Stephen Floor couldn't find his life's calling at Free State High School. It was in another galaxy.
More than five years ago, the gifted computer whiz was so disgruntled by the daily grind at FSHS that he dropped out with only eight months remaining in his senior year. He bounced around a series of jobs, not sure what his future held.
These days, he has different priorities. He has his General Educational Development diploma, is a junior at Kansas University and has published two papers on the shapes of galaxy clusters.
Last week, his transformation from aimless dropout to cosmic scholar got another boost when he was awarded a Goldwater scholarship, one of the most prestigious honors given to undergraduate scientists, engineers and mathematicians.
"It's a big turnaround," said his father, KU biology professor Erik Floor. "It was some kind of a miracle."
Stephen Floor said he decided to drop out of school in October 1998 -- during his senior year of high school -- because he didn't feel inspired or motivated. He needed only one course to complete his graduation requirements, but policy at the time required him to take a full course load for two semesters.
The decision confounded Floor's parents, who had seen him teach himself to read at age 3 and who had enrolled him in a gifted school in Madison, Wis., when he was younger.
"We obviously knew this was a bright kid, so this was very tough on us as parents," Erik Floor said. "He was sure sounding like he was hating high school. He had no motivation, and he didn't know what he wanted to do."
Change of heart
Stephen Floor worked several jobs, including a telemarketing position and a job at the Community Mercantile, while his classmates finished their senior year.
In April 1999, he said he suddenly realized he had little chance of a promising future without attending college.
"One night I was sitting around, and I had an epiphany," Floor said. "I honestly don't know what changed. Something switched on, and I felt like going to school."
Floor took the GED, received high marks and then decided to take two KU courses that summer.
He remembers sitting in a religion course, listening to professor Paul Mirecki read from a copy of the Dead Sea Scrolls. That was when he fell in love with learning.
"Professors in college know what they teach; they come to class and they're happy because they're loving the subject, and they explain why they love it," Floor said. "High school teachers are there, and they teach what they're forced to teach. It's stagnant."
Floor, 22, expects to graduate in May 2005 with degrees in computer science and physics and astronomy.
He has worked two years on research with Adrian Melott, a professor of physics and astronomy. The research uses computer simulations to measure the time it takes gravity to round out galaxy clusters, which helps determine the age of the universe.
Floor presented his findings at conferences last summer in Denmark, Estonia and Greece.
"Stephen is one of the best undergraduate research assistants I've had at KU," said Melott, who has taught at the university since 1986.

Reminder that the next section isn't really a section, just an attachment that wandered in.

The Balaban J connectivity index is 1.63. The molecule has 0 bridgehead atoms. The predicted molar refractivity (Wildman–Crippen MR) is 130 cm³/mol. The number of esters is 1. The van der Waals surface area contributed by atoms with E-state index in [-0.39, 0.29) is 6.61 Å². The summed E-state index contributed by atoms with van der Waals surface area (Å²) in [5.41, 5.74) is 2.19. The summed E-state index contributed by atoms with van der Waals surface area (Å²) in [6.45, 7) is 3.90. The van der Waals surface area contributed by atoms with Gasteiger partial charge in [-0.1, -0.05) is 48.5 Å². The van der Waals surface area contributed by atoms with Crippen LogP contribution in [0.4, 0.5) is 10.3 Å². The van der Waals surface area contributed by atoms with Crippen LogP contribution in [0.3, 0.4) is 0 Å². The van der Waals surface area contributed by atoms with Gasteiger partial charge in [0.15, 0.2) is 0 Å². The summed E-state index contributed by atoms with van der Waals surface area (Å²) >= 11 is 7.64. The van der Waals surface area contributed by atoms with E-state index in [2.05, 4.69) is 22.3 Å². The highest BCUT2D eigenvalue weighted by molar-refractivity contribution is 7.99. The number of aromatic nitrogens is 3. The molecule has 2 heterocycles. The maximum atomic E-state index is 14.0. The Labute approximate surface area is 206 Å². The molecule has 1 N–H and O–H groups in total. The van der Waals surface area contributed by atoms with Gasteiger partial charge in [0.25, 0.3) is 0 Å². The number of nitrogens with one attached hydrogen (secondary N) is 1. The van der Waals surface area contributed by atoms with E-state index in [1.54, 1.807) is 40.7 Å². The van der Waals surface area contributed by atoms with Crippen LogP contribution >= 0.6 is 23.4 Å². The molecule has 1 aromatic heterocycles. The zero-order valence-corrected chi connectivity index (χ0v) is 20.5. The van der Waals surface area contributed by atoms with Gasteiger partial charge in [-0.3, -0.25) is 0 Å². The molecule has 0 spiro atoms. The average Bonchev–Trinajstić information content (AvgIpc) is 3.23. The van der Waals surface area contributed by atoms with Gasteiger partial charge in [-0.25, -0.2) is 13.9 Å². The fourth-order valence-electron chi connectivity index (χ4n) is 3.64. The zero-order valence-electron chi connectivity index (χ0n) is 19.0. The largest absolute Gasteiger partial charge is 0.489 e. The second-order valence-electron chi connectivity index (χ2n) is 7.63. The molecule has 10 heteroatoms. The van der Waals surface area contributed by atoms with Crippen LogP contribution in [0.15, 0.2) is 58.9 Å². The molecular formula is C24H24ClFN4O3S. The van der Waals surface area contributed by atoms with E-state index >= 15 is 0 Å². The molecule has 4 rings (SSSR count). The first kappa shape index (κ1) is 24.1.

Floor was one of 310 students who won a Goldwater scholarship this year, which provides up to $7,500 for tuition, fees and other expenses. Dyan Vogel, a KU junior from Overland Park, also won this year.
An alternate road
Floor's educational path is not only far from the norm for a Goldwater scholar, it's uncommon for any university student. Only 27 of the 20,692 undergraduate students at KU this fall received GEDs, as opposed to receiving high school diplomas.
"I don't know what gets into young people sometimes, but I think he was probably bored and wanted to do his own thing," said Barbara Schowen, the retired director of the University Honors Program who helped Floor complete his Goldwater application. "We don't see this a lot at all, but this does happen that very bright students do tune out for a few years. Sometimes they're very bright and need to be turned on again."
Joel Frederick, a counselor at FSHS, said he'd seen that phenomenon as well. While the school district attempts to reach all students by offering advanced placement classes and allowing them to take KU courses, he said, some students still don't feel challenged by high school.
"College is definitely a different animal, and some students really respond to that," he said.
Frederick said students could learn from staying in high school, even if they didn't feel inspired in the classroom.
"There are lessons to be learned by grinding it out," he said. "Life is like that, you seldom get a job that you enjoy 100 percent. I think there are lessons in that instead of just running away from it. But can (getting a GED) work for some kids? Yes, and it has."
Floor, Frederick said, appears to be one of those cases.
Example for others
After graduating from KU, Floor plans to attend graduate school and someday develop the computer models he now uses to map galaxies.
He sees the Goldwater scholarship as a validation of the decision he made five years ago to return to school. He hopes his story inspires other dropouts to return to classes.
"This has profoundly affected me," Floor said of the Goldwater. "I don't have a 4.0 GPA. I didn't have a stellar high school background with 50 (advanced placement) credits. Being a person who dropped out of high school, having something like this on a resume is nice. But more than that, it helps me as a person know I'm doing the right thing."